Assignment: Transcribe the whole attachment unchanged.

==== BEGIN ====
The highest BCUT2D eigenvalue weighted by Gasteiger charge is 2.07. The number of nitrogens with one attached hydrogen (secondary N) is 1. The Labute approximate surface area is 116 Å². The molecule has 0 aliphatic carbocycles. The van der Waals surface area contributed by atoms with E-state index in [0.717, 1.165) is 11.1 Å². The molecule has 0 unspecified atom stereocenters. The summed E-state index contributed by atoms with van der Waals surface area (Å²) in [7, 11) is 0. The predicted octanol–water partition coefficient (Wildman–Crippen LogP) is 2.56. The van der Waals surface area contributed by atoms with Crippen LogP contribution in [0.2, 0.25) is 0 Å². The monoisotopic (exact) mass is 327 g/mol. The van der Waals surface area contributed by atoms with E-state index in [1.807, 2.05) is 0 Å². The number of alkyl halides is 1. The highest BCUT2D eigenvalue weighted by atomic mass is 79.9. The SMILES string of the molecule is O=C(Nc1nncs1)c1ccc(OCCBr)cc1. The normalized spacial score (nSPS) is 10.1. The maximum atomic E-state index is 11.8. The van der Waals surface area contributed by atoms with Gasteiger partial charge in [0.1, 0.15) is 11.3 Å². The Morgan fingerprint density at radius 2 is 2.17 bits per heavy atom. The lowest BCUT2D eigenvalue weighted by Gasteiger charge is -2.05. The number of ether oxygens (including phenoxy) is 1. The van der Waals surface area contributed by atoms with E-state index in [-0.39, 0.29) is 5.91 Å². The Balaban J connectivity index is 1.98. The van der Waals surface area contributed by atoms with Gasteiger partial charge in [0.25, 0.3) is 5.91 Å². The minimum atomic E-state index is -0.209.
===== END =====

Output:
The highest BCUT2D eigenvalue weighted by Gasteiger charge is 2.07. The number of nitrogens with one attached hydrogen (secondary N) is 1. The Labute approximate surface area is 116 Å². The molecule has 0 aliphatic carbocycles. The van der Waals surface area contributed by atoms with E-state index in [0.717, 1.165) is 11.1 Å². The molecule has 0 unspecified atom stereocenters. The summed E-state index contributed by atoms with van der Waals surface area (Å²) in [7, 11) is 0. The predicted octanol–water partition coefficient (Wildman–Crippen LogP) is 2.56. The van der Waals surface area contributed by atoms with Crippen LogP contribution in [0.2, 0.25) is 0 Å². The monoisotopic (exact) mass is 327 g/mol. The van der Waals surface area contributed by atoms with E-state index in [1.807, 2.05) is 0 Å². The number of alkyl halides is 1. The highest BCUT2D eigenvalue weighted by atomic mass is 79.9. The SMILES string of the molecule is O=C(Nc1nncs1)c1ccc(OCCBr)cc1. The normalized spacial score (nSPS) is 10.1. The maximum atomic E-state index is 11.8. The van der Waals surface area contributed by atoms with Gasteiger partial charge in [0.1, 0.15) is 11.3 Å². The Morgan fingerprint density at radius 2 is 2.17 bits per heavy atom. The lowest BCUT2D eigenvalue weighted by Gasteiger charge is -2.05. The number of ether oxygens (including phenoxy) is 1. The van der Waals surface area contributed by atoms with E-state index in [-0.39, 0.29) is 5.91 Å². The Balaban J connectivity index is 1.98. The van der Waals surface area contributed by atoms with Gasteiger partial charge in [0.25, 0.3) is 5.91 Å². The minimum atomic E-state index is -0.209.